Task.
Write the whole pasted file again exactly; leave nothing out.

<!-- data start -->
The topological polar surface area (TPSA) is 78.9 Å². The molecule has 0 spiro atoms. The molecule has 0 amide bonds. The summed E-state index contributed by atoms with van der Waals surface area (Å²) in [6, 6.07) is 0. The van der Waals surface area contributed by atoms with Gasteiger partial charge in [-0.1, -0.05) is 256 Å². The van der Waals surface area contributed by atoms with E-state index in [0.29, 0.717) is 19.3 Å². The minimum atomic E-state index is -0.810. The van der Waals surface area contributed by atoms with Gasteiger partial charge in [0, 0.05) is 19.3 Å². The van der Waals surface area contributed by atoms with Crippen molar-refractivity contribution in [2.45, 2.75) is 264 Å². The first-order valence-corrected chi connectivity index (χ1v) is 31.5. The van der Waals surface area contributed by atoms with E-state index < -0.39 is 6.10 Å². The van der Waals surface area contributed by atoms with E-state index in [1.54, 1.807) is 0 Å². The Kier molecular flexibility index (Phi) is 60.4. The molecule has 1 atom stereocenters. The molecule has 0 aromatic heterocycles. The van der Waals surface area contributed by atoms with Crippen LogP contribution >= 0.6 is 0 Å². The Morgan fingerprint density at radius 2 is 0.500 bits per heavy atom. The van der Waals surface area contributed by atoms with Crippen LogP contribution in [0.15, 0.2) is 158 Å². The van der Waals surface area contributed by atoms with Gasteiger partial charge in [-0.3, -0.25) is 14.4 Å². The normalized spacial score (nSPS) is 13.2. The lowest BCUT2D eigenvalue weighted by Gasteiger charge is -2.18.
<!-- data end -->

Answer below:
The topological polar surface area (TPSA) is 78.9 Å². The molecule has 0 spiro atoms. The molecule has 0 amide bonds. The summed E-state index contributed by atoms with van der Waals surface area (Å²) in [6, 6.07) is 0. The van der Waals surface area contributed by atoms with Gasteiger partial charge in [-0.1, -0.05) is 256 Å². The van der Waals surface area contributed by atoms with E-state index in [0.29, 0.717) is 19.3 Å². The minimum atomic E-state index is -0.810. The van der Waals surface area contributed by atoms with Gasteiger partial charge in [0, 0.05) is 19.3 Å². The van der Waals surface area contributed by atoms with Crippen molar-refractivity contribution in [2.45, 2.75) is 264 Å². The first-order valence-corrected chi connectivity index (χ1v) is 31.5. The van der Waals surface area contributed by atoms with E-state index < -0.39 is 6.10 Å². The van der Waals surface area contributed by atoms with E-state index in [1.54, 1.807) is 0 Å². The Kier molecular flexibility index (Phi) is 60.4. The molecule has 1 atom stereocenters. The molecule has 0 aromatic heterocycles. The van der Waals surface area contributed by atoms with Crippen LogP contribution >= 0.6 is 0 Å². The Morgan fingerprint density at radius 2 is 0.500 bits per heavy atom. The van der Waals surface area contributed by atoms with Crippen LogP contribution in [0.15, 0.2) is 158 Å². The van der Waals surface area contributed by atoms with Gasteiger partial charge in [-0.3, -0.25) is 14.4 Å². The normalized spacial score (nSPS) is 13.2. The lowest BCUT2D eigenvalue weighted by Gasteiger charge is -2.18.